Mitch Kupchak: Jim Buss Gets ‘Too Much Criticism and Not Enough Credit’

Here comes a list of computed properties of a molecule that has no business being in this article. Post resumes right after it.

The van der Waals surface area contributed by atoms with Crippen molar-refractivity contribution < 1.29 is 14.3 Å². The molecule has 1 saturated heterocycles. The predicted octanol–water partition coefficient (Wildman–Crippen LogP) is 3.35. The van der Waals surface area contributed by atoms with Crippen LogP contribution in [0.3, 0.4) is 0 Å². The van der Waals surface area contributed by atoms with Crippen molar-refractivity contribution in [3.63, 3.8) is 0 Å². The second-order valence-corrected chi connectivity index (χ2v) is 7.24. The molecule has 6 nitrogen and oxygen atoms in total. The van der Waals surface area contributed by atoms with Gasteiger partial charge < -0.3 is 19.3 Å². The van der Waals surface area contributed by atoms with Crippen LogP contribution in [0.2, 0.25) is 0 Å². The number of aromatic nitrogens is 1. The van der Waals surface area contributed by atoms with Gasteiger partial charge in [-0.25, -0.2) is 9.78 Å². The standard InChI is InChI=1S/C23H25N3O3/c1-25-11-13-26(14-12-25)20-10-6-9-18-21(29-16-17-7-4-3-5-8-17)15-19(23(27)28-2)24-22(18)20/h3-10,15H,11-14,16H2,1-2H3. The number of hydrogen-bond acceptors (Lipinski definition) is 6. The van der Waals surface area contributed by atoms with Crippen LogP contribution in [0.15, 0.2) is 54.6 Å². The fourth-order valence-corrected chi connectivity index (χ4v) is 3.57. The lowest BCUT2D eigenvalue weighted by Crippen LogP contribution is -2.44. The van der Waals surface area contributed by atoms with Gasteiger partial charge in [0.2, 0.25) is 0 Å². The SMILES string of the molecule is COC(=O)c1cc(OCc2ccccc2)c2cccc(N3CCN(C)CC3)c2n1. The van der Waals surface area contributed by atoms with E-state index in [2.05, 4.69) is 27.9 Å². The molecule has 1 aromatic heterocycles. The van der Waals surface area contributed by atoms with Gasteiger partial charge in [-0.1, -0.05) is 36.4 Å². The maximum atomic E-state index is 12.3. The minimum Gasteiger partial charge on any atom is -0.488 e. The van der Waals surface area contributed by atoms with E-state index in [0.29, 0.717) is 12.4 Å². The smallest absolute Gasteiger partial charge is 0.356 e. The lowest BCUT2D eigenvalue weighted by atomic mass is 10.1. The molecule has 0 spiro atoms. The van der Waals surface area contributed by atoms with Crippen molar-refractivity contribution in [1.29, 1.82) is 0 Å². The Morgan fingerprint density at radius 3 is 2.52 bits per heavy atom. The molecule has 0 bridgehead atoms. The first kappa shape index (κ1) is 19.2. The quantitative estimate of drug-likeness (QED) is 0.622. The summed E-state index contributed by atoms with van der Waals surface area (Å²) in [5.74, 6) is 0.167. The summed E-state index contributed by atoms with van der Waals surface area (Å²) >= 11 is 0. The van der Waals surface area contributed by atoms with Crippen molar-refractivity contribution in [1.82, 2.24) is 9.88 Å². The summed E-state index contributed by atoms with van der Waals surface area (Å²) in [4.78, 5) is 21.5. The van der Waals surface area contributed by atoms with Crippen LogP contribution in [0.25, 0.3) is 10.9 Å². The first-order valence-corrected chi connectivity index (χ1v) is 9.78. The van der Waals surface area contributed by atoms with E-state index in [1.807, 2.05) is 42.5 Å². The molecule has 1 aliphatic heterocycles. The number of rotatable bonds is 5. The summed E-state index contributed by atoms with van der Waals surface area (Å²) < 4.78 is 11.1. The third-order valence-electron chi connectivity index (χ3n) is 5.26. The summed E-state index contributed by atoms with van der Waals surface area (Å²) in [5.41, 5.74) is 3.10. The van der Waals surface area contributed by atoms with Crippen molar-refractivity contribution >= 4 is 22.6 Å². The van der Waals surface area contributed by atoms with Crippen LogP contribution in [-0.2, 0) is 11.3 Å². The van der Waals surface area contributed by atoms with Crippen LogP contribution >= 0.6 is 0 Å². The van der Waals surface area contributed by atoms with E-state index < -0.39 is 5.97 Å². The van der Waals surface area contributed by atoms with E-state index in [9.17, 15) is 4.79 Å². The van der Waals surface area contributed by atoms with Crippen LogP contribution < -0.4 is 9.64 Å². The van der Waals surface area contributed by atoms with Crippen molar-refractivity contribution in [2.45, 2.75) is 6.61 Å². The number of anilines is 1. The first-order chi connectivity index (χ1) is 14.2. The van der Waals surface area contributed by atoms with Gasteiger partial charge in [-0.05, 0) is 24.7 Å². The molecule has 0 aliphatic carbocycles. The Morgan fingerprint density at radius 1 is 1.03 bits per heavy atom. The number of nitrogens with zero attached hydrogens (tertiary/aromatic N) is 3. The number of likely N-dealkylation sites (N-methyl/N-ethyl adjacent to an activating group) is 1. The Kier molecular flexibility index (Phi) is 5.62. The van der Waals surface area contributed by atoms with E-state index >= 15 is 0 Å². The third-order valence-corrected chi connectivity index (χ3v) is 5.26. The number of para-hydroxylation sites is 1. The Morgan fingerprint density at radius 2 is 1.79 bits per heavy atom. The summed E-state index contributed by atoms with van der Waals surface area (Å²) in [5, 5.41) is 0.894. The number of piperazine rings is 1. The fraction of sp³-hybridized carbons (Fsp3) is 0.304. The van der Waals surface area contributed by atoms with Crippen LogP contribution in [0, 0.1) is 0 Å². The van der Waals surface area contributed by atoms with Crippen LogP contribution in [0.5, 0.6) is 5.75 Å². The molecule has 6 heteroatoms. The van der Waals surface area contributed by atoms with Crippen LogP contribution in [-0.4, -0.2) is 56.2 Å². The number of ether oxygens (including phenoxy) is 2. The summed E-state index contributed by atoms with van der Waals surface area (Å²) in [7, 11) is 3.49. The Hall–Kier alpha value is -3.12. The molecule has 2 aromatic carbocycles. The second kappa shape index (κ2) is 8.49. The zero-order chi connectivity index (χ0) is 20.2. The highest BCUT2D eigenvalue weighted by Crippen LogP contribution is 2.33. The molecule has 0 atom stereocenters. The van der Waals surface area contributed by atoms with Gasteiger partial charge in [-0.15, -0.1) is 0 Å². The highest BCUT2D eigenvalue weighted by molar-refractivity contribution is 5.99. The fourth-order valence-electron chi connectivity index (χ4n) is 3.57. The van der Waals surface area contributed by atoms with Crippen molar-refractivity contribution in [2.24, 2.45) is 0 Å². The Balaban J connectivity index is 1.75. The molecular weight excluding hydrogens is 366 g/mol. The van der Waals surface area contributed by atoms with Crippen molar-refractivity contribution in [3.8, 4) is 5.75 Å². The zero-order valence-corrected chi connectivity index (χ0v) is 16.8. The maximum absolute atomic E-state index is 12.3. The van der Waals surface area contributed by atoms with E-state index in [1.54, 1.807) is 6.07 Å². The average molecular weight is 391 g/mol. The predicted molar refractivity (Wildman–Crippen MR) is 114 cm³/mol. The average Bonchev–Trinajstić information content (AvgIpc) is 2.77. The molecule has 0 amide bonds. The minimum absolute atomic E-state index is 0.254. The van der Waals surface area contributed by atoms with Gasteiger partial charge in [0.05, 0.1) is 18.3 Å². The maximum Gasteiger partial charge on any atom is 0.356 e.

Lakers GM Mitch Kupchak wisely went to bat for his wildly unpopular boss, Jim Buss, during an interview with the LA Times: “Buss’ title is executive vice president of player personnel for the Lakers, but he’s drawing more power every year as per the wishes of his father, team owner Jerry Buss. ‘Jim gets way too much criticism and not enough credit with the success this team has had,’ Kupchak said. ‘He is following in the footsteps of the most successful owner maybe of all time, which is hard to do. But since he’s gotten more and more involved, which has been about seven or eight years, we’ve had some pretty good moments.’ Buss was responsible for the Lakers’ ill-fated hiring of coach Rudy Tomjanovich in 2004, but he also helped nudge the team into drafting Andrew Bynum in 2005. It’s too early to tell the results of Buss’ latest decision, hiring Mike Brown to succeed Phil Jackson, even though Kupchak and Jerry Buss said they agreed with it. Kupchak, head of the Lakers’ basketball operations for 12 seasons, disputed Earvin ‘Magic’ Johnson’s recent comments that Jim Buss was running the team. ‘It is inaccurate because there are three of us that are involved in all the basketball decisions,’ Kupchak said. ‘Dr. Buss still makes, to my knowledge, all the final decisions in the organization. He’s always deferred basketball decisions at some level to his basketball people, and Jimmy is a part of the basketball people. [Johnson] played at a time when this sport was taking off. There was one scout and a GM. Here we are almost 30 years later and it’s different today. There’s a lot more people involved and a lot more at stake [now]. [Johnson] is a fan now too. He’s no longer a part of ownership. He and I still speak, but we used to speak a lot, bouncing ideas off each other and stuff that he would hear. Like the rest of us, when you lose a game you shouldn’t lose, or lose a couple, you get emotional. This is the only thing he’s ever loved — the Lakers. It all comes from the heart with him.’ Johnson sold his 4.5% stake in the Lakers in 2010, but he remains on the payroll as a vice president.”